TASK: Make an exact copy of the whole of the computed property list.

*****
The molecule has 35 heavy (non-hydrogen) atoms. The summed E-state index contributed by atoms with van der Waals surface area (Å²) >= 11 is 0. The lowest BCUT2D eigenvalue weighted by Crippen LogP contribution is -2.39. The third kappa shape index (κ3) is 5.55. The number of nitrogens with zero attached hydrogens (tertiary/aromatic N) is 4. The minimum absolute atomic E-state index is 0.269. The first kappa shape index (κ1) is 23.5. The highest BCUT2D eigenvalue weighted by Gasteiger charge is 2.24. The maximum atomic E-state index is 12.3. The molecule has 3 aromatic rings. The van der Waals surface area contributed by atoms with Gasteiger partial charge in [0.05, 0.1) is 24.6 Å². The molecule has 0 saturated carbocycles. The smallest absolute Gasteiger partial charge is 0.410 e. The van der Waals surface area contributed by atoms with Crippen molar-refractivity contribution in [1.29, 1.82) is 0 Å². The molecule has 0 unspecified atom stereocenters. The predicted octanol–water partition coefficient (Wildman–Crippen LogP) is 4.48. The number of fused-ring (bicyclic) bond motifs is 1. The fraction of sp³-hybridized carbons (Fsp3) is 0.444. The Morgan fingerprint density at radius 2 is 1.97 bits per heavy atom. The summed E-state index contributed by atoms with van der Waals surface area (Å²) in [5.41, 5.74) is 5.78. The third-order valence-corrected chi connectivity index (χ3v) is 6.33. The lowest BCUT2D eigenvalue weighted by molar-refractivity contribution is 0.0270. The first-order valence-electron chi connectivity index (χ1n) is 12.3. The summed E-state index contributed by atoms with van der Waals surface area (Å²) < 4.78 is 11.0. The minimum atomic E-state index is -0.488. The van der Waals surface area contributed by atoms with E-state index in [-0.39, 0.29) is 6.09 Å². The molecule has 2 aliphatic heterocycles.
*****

The molecule has 35 heavy (non-hydrogen) atoms. The summed E-state index contributed by atoms with van der Waals surface area (Å²) >= 11 is 0. The lowest BCUT2D eigenvalue weighted by Crippen LogP contribution is -2.39. The third kappa shape index (κ3) is 5.55. The number of nitrogens with zero attached hydrogens (tertiary/aromatic N) is 4. The minimum absolute atomic E-state index is 0.269. The first kappa shape index (κ1) is 23.5. The highest BCUT2D eigenvalue weighted by Gasteiger charge is 2.24. The maximum atomic E-state index is 12.3. The molecule has 3 aromatic rings. The van der Waals surface area contributed by atoms with Gasteiger partial charge in [0.05, 0.1) is 24.6 Å². The molecule has 0 saturated carbocycles. The smallest absolute Gasteiger partial charge is 0.410 e. The van der Waals surface area contributed by atoms with Crippen molar-refractivity contribution in [1.29, 1.82) is 0 Å². The molecule has 0 unspecified atom stereocenters. The predicted octanol–water partition coefficient (Wildman–Crippen LogP) is 4.48. The number of fused-ring (bicyclic) bond motifs is 1. The fraction of sp³-hybridized carbons (Fsp3) is 0.444. The Morgan fingerprint density at radius 2 is 1.97 bits per heavy atom. The summed E-state index contributed by atoms with van der Waals surface area (Å²) in [5.41, 5.74) is 5.78. The third-order valence-corrected chi connectivity index (χ3v) is 6.33. The lowest BCUT2D eigenvalue weighted by molar-refractivity contribution is 0.0270. The first-order valence-electron chi connectivity index (χ1n) is 12.3. The summed E-state index contributed by atoms with van der Waals surface area (Å²) < 4.78 is 11.0. The minimum atomic E-state index is -0.488. The van der Waals surface area contributed by atoms with E-state index in [-0.39, 0.29) is 6.09 Å². The molecule has 2 aliphatic heterocycles.